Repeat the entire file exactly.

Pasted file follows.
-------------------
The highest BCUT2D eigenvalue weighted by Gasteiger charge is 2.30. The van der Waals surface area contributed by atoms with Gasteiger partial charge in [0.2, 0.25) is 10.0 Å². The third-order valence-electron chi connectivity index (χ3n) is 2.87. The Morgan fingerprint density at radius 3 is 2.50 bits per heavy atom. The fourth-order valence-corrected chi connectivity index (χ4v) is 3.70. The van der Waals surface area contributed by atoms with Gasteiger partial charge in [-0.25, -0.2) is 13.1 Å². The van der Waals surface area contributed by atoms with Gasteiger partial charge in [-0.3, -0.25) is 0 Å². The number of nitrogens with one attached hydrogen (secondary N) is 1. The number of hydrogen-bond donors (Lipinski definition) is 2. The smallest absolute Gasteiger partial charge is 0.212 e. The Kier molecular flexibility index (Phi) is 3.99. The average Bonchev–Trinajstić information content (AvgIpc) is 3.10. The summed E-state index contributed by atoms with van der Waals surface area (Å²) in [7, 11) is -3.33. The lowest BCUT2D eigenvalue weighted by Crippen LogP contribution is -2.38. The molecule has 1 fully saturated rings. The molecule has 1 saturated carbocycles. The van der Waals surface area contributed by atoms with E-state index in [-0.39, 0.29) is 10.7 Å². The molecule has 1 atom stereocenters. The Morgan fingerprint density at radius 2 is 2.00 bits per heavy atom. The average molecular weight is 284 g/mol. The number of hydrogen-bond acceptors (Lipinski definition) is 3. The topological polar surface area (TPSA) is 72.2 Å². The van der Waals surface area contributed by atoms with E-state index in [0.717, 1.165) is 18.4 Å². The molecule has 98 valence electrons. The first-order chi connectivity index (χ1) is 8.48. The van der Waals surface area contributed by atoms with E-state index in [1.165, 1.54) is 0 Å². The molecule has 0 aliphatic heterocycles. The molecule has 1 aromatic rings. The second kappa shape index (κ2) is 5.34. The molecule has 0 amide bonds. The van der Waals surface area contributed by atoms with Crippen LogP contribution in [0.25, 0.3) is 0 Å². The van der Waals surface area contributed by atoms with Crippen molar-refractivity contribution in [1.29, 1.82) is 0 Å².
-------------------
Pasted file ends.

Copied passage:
The highest BCUT2D eigenvalue weighted by Gasteiger charge is 2.30. The van der Waals surface area contributed by atoms with Gasteiger partial charge in [0.2, 0.25) is 10.0 Å². The third-order valence-electron chi connectivity index (χ3n) is 2.87. The Morgan fingerprint density at radius 3 is 2.50 bits per heavy atom. The fourth-order valence-corrected chi connectivity index (χ4v) is 3.70. The van der Waals surface area contributed by atoms with Gasteiger partial charge in [-0.25, -0.2) is 13.1 Å². The van der Waals surface area contributed by atoms with Gasteiger partial charge in [-0.3, -0.25) is 0 Å². The number of nitrogens with one attached hydrogen (secondary N) is 1. The number of hydrogen-bond donors (Lipinski definition) is 2. The smallest absolute Gasteiger partial charge is 0.212 e. The Kier molecular flexibility index (Phi) is 3.99. The average Bonchev–Trinajstić information content (AvgIpc) is 3.10. The summed E-state index contributed by atoms with van der Waals surface area (Å²) in [7, 11) is -3.33. The lowest BCUT2D eigenvalue weighted by Crippen LogP contribution is -2.38. The molecule has 1 fully saturated rings. The molecule has 1 saturated carbocycles. The van der Waals surface area contributed by atoms with E-state index in [-0.39, 0.29) is 10.7 Å². The molecule has 1 atom stereocenters. The Morgan fingerprint density at radius 2 is 2.00 bits per heavy atom. The average molecular weight is 284 g/mol. The number of hydrogen-bond acceptors (Lipinski definition) is 3. The topological polar surface area (TPSA) is 72.2 Å². The van der Waals surface area contributed by atoms with E-state index in [0.717, 1.165) is 18.4 Å². The molecule has 98 valence electrons. The first-order chi connectivity index (χ1) is 8.48. The van der Waals surface area contributed by atoms with E-state index in [1.165, 1.54) is 0 Å². The molecule has 0 aliphatic heterocycles. The molecule has 1 aromatic rings. The second kappa shape index (κ2) is 5.34. The molecule has 0 amide bonds. The van der Waals surface area contributed by atoms with Crippen LogP contribution in [0.25, 0.3) is 0 Å². The van der Waals surface area contributed by atoms with Crippen molar-refractivity contribution in [1.29, 1.82) is 0 Å².